Like all treaties, the CRPD requires 67 senators to vote in favor of ratification. The treaty passed out of the Senate’s Foreign Relations committee by a vote of 13- 6. The treaty requires the following provisions from all countries that have ratified it:

  • Non-discrimination against individuals with disabilities;
  • Allowing individuals with disabilities full and effective participation and inclusion in society;
  • Respect for differences and acceptance of persons with disabilities as part of human diversity and humanity; and
  • Equality of opportunity for individuals with disabilities.

In July 2009, the United States signed the CRPD, becoming the 142nd country to sign on in support. Today, 153 countries have signed on to the treaty and 112 of those have ratified the treaty, including key United States alliances such as Australia, Canada, Mexico, New Zealand, South Korea, and many European nations. The Deaf and Hard-of-Hearing Alliance is a coalition that consists of organizations with a strong interest in promoting public policy and education on issues affecting the deaf and hard-of-hearing communities. NCRA is a current member of the DHHA. NCRA stands ready to work with the United States Senate to ratify the CRPD. Please contact NCRA’s Government Relations Department (govrelations@ncra.org) with any questions.

LOCAL COURTHOUSE SAFETY ACT PASSES OUT OF THE HOUSE OF REPRESENTATIVES

On September 11, 2012, the Local Court house Safety Act of 2012 cleared a critical hurdle by passing out of the House of Representatives. The legislation still must pass the United States Senate and be signed by President Obama in order to become law. If it is passed into law, the Local Courthouse Safety Act will allow courthouses to receive unused security equipment like metal detectors, wands, and baggage screeners from federal agencies. It will also allow courthouses to allocate existing federal funding toward security training for court personnel. Essentially, this law strengthens security at courthouses around the country and provides excess equipment to help local security personnel better do their jobs.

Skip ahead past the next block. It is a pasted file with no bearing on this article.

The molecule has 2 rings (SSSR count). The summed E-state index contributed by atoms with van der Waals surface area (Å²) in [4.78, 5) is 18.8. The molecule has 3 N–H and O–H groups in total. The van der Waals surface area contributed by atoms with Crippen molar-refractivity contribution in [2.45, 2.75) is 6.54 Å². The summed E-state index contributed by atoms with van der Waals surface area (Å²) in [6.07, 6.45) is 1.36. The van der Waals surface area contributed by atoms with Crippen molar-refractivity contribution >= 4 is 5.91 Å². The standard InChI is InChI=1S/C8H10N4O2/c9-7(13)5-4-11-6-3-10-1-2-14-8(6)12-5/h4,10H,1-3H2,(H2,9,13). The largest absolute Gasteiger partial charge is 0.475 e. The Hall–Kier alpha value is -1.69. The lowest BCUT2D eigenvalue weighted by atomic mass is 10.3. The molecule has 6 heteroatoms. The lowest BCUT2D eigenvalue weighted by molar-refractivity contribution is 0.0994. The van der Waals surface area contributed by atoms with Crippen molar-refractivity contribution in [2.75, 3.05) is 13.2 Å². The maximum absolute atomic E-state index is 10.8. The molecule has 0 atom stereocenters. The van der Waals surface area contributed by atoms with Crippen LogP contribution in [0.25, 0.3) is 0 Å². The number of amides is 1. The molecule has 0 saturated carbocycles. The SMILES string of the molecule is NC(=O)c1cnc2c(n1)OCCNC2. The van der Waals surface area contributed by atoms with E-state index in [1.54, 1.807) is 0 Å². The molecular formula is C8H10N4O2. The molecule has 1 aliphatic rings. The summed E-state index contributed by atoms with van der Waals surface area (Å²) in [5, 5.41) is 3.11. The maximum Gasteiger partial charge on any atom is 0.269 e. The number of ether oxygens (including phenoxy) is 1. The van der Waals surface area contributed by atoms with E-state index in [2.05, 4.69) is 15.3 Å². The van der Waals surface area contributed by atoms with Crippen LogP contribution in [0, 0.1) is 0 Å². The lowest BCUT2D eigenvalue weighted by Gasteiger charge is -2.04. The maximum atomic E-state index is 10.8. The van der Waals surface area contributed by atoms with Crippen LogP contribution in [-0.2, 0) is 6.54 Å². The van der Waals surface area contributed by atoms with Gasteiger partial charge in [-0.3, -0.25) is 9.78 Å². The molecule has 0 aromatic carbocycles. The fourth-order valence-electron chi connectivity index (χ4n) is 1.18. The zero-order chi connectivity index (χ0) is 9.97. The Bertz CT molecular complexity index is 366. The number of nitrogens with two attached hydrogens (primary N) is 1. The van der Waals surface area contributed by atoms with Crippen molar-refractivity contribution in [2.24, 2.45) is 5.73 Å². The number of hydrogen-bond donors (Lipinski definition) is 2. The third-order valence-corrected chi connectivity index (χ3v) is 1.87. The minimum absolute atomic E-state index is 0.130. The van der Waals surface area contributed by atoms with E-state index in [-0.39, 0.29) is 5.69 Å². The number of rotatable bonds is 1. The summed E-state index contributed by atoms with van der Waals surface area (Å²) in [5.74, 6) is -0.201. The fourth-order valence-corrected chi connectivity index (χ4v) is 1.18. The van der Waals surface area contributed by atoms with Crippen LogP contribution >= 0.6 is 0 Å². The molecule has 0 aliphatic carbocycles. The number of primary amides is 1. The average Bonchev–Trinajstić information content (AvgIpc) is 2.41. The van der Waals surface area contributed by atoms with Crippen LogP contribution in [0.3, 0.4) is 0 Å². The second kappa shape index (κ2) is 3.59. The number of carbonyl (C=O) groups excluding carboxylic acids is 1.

The Local Courthouse Safety Act previously passed out of the House and Senate Judiciary Committee’s with bipartisan support and little opposition.

NCRA’s Government Relations Department has taken an active role with members of Congress in promoting the importance of this vital piece of legislation and will continue to do so over the coming months until the bill is signed into law. NCRA appreciates the leadership and hard work done by the initial sponsors of the legislation, Sen. Al Franken of Minnesota and Rep. Sandy Adams of Florida.

NCRA is committed to seeing this important legislation progress, and our Government Relations team is working closely with the Senate to get this legislation passed.

For more information on the Local Courthouse Safety Act of 2012, contact NCRA’s Government Relations Department (govrelations@ncra.org) with any questions.

COURTING DISASTER PROMISES REVOLUTIONARY LEARNING AND BRAINY FUN

NCRA is pleased to announce the release of Courting Disaster, the first online learning game designed to simulate the unique challenges that court reporters face every day. The game will be free to play and will offer a one-of-a-kind interactive learning experience for court reporters, students, and anyone interested in the reporting profession.

Reporters will have the option to claim CEU credit by purchasing a follow-up e-seminar that explores the issues encountered in the game in more detail. Check out Courting Disaster—it will be the most fun you’ve ever had learning! Visit www.ncra.org/courtingdisaster to play the game.